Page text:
By Phillip Swann
The TV Answer Man –@tvanswerman
TV Answer Man, we have not had our ABC channel on DIRECTV for months. Customer service says it has something to do with Nexstar but I thought the Nexstar fight was over. Can you explain? — Neal, Burlington, Vermont.
Neal, DIRECTV a week ago settled a 76-day carriage dispute with Nexstar, allowing the TV provider to return 176 Nexstar-owned network affiliates to DIRECTV’s satellite service, DIRECTV Stream and U-verse. However, despite the settlement, the fight between DIRECTV and Nexstar is continuing. How can that be? Let me explain.
DIRECTV has been without roughly 30 local stations owned by Mission Broadcasting and White Knight since last October due to separate carriage disputes. Since the stations are managed by Nexstar, many viewers in those markets hoped that DIRECTV’s deal to resume carrying Nexstar’s owned stations would also include the Mission and White Knight network affiliates. But thus far, that is not the case. And DIRECTV is blaming Nexstar for the continued blackout of the Mission and White Knight stations. “Nexstar controls Mission and White Knight, but by law, those station groups require separate renewals. We regret this inconvenience, but please know we are continuing to use the courts, FCC, and other avenues to try to resolve this,” the satcaster’s X customer service team is telling customers when asked about the Mission/White Knight blackouts.
The satcaster last March sued Nexstar, Mission Broadcasting and White Knight Broadcasting, alleging the three companies have violated anti-trust law in a scheme to pump up carriage fees for local network affiliates. DIRECTV charged in the lawsuit that Nexstar, which serves as the operating business for both station groups, has pulled the strings behind the scenes of the negotiations and forced the two companies to seek higher fees. You might think that the DIRECTV-Nexstar carriage settlement would have resolved this fight as well but that’s apparently not the case.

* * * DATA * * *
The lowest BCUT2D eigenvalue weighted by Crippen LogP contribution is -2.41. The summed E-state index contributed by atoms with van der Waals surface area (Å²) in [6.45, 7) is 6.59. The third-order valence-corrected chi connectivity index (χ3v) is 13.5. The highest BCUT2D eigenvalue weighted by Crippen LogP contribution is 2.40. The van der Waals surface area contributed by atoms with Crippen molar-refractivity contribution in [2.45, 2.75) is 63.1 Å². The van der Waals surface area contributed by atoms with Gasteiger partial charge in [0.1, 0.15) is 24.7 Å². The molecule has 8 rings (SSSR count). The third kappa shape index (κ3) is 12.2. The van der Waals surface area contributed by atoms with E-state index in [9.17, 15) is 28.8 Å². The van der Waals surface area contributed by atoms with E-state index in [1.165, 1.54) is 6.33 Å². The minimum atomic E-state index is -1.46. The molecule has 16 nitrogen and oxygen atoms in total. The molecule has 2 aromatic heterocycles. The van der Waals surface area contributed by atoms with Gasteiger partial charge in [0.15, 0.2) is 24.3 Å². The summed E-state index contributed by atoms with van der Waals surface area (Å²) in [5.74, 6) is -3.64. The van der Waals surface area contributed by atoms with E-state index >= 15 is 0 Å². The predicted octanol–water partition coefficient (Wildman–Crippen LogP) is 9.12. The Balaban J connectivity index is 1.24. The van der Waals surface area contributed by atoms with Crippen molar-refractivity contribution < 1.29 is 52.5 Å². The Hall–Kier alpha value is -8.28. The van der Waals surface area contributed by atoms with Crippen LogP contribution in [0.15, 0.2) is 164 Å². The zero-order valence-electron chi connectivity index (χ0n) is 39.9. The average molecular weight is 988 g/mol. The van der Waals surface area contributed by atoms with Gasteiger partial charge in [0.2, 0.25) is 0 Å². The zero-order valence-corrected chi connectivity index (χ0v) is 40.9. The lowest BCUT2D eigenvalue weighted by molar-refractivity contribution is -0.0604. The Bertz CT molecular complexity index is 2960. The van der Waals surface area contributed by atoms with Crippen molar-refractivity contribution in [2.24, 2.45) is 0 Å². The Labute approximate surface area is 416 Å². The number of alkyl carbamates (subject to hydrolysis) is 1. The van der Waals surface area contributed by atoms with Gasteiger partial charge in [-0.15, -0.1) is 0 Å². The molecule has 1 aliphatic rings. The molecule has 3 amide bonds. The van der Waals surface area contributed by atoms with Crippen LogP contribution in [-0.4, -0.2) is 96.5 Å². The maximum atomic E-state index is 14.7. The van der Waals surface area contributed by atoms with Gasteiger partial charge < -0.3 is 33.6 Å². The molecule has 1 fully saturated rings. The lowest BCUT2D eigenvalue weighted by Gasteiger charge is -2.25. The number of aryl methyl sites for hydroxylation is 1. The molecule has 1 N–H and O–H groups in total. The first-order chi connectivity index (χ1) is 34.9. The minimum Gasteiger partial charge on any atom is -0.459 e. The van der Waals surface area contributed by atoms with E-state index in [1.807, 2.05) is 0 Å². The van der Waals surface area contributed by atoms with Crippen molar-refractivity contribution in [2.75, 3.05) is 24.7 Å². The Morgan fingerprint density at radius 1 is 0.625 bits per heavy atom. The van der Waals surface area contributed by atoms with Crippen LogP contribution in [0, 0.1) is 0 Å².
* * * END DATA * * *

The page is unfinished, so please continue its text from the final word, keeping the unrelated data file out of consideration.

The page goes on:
The DIRECTV lawsuit strikes at a recurring complaint from pay TV operators that local broadcasters are demanding excessive fees to carry their signals. The escalating fees, the pay TV services say, force them to raise their customer’s monthly bills, causing many subscribers to cut the cord. “DIRECTV today took a stand for its customers by mounting a legal challenge against a conspiracy among three broadcasters to illegally increase content costs for free over-the-air TV,” the company stated in a press release last March.
However, the Mission and White Knight viewers are caught in the middle of this fight and it’s unclear today when or if they will get their channels back.
Neal, hope that makes sense. Happy viewing and stay safe!
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— Phillip Swann